emy charged Little's brigade twice and were repulsed. Having placed a battery in position which played upon the enemy's lines, the commands of Little and Slack charged the position and held it. A general advance was still deferred, waiting for McCulloch's demonstration against the enemy's front McCulloch was necessarily delayed in arraying the disorganized detachments which choked the narrow roads— General Pike with his Choctaws, Cherokees and Creeks, Stand Watie's regiment on foot, D. N. McIntosh's Creeks on foot, Drew's Choctaws, pony-mounted, and a squadron, as General Pike named it, of mounted whites —in all only 1,000 men. Gen. Douglas Cooper's Indian command contained Chilly McIntosh, the Creek war chief, and John Jumper, Boudinot, and other celebrated Cherokees, all of whom had come up late on the 6th. It was about 10:30 a. m., says Col. Evander McNair, of the Fourth Arkansas, on the extreme right of Hebert's (Second) brigade, before that brigade, under the lead of McCul
's Texas cavalry, Colonel Taylor's Texas cavalry, Captain Witt's Texas cavalry, Captain Corley's Arkansas cavalry, Colonel Dawson's Nineteenth Arkansas infantry, and Major Woodruff's battalion Arkansas artillery, fourteen guns. At Fort Washita was Captain Marshall's company. His further statement of troops was as follows: Choctaw nation—Colonel Cooper's First Choctaw and Chickasaw regiment, Colonel Fulsom's First Choctaw regiment, Major Fulsom's First Choctaw battalion; Creek nation—Col. D. N. McIntosh's First Creek regiment, Lieut.-Col. Chilly McIntosh's Creek battalion, Captain McSmith's Independence company; Chickasaw nation-Lieutenant-Colonel Harris' First Chickasaw battalion; Seminole country—Lieutenant-Colonel Juniper's First battalion; Cherokee country —Col. Stand Watie's First Cherokee regiment, Colonel Drew's Second Cherokee regiment. Pike was ordered to send to General Roane all the troops, not Indians, that he could spare, but this was not done. His Texas cavalry, mo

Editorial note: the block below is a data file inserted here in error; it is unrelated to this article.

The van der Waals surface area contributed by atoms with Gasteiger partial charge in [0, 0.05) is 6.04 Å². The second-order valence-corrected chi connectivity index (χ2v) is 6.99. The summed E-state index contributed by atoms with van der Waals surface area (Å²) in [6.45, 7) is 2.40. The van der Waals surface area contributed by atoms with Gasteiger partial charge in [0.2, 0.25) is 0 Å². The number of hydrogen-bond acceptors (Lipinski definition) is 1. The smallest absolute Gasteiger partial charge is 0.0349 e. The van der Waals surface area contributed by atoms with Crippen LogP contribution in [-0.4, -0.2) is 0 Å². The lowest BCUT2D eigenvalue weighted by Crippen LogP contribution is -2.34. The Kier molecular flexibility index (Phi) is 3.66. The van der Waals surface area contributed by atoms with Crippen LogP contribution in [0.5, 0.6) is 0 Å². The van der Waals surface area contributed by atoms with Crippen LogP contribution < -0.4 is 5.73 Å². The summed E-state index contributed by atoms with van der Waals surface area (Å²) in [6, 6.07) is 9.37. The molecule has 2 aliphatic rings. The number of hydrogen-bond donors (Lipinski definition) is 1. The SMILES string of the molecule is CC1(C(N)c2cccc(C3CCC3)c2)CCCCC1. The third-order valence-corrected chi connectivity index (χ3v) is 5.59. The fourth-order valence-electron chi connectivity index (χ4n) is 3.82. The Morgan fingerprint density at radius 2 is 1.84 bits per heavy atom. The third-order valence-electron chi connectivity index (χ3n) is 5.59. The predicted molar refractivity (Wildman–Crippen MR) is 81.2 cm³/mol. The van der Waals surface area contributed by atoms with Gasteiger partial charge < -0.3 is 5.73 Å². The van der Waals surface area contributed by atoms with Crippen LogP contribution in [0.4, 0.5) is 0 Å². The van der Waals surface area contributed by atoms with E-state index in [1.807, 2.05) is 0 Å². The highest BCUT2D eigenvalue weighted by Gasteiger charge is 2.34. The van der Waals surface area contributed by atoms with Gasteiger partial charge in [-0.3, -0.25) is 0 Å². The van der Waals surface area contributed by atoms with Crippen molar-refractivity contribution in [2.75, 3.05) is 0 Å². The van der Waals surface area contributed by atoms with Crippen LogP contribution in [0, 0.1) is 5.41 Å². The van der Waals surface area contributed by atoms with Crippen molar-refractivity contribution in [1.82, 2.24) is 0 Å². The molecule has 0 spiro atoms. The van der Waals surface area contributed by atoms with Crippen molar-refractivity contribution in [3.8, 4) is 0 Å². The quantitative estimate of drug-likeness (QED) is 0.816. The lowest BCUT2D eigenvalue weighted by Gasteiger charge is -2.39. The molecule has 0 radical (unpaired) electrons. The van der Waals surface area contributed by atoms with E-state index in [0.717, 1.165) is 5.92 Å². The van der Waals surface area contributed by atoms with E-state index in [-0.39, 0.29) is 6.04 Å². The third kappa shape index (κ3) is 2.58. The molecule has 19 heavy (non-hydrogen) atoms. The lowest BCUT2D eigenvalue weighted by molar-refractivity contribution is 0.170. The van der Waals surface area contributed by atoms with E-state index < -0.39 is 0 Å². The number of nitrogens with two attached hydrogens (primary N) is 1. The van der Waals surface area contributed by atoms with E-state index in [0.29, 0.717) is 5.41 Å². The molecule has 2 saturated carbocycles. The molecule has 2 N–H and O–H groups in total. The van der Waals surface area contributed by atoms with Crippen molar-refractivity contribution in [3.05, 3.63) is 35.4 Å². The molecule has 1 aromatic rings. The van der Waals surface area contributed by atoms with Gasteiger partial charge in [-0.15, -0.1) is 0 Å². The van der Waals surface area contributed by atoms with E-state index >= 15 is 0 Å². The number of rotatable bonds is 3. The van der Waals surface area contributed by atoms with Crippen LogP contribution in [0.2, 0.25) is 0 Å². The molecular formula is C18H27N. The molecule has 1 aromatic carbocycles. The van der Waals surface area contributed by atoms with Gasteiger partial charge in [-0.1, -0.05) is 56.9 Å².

artillery of Hindman's corps went into camp near Van Buren. The cavalry division under Marmaduke was distributed for obtaining forage and rest. December 12, 1862, the following was the organization of the army of the Trans-Mississippi department, Lieut.-Gen. T. H. Holmes commanding: First corps, Maj.-Gen. T. C. Hindman commanding. First division, Brig.-Gen. John S. Roane: First brigade, Brig.-Gen. Douglas H. Cooper—Cherokees, Choctaws and Chickasaws, under Cols. Stand Watie, D. N. McIntosh, Chilly McIntosh; other Indian commands; Texas cavalry under De Morse, Lane and Randolph; Howell's Texas battery. Second brigade (dismounted cavalry), Col. W. R. Bradfute—Texas cavalry under Bass, Stevens, Guess and Alexander; Etter's Arkansas battery. Second division, Brig.-Gen. Francis A. Shoup: First brigade, Brig.-Gen. James F. Fagan—Col. A. T. Hawthorn's Arkansas regiment; Twenty-second Arkansas, Col. J. P. King; Twenty-ninth Arkansas, Col. J. C. Pleasants; Thirty-fourth Arkansas<